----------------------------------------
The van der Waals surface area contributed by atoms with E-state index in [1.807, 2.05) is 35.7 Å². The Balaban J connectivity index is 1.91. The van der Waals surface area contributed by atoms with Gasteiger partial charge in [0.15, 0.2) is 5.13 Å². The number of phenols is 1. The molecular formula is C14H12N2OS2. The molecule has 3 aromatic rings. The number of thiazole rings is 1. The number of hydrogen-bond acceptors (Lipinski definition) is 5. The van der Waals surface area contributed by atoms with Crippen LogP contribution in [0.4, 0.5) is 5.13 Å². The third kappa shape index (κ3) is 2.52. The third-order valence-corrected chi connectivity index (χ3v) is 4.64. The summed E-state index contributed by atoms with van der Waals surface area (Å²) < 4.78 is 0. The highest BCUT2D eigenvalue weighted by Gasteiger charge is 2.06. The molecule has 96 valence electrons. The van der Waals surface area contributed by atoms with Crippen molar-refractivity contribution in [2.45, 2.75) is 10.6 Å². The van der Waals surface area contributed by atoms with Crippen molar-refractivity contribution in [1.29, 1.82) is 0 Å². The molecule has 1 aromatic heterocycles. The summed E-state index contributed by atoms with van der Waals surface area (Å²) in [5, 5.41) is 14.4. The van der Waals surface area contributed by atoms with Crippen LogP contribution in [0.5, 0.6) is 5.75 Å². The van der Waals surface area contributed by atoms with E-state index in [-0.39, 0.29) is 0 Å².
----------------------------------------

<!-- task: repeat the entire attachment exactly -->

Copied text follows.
The van der Waals surface area contributed by atoms with E-state index in [1.807, 2.05) is 35.7 Å². The Balaban J connectivity index is 1.91. The van der Waals surface area contributed by atoms with Gasteiger partial charge in [0.15, 0.2) is 5.13 Å². The number of phenols is 1. The molecular formula is C14H12N2OS2. The molecule has 3 aromatic rings. The number of thiazole rings is 1. The number of hydrogen-bond acceptors (Lipinski definition) is 5. The van der Waals surface area contributed by atoms with Crippen LogP contribution in [0.4, 0.5) is 5.13 Å². The third kappa shape index (κ3) is 2.52. The third-order valence-corrected chi connectivity index (χ3v) is 4.64. The summed E-state index contributed by atoms with van der Waals surface area (Å²) < 4.78 is 0. The highest BCUT2D eigenvalue weighted by Gasteiger charge is 2.06. The molecule has 96 valence electrons. The van der Waals surface area contributed by atoms with Crippen molar-refractivity contribution in [2.45, 2.75) is 10.6 Å². The van der Waals surface area contributed by atoms with Crippen molar-refractivity contribution in [1.29, 1.82) is 0 Å². The molecule has 1 aromatic heterocycles. The summed E-state index contributed by atoms with van der Waals surface area (Å²) in [5, 5.41) is 14.4. The van der Waals surface area contributed by atoms with Crippen LogP contribution in [0.5, 0.6) is 5.75 Å². The van der Waals surface area contributed by atoms with E-state index in [-0.39, 0.29) is 0 Å².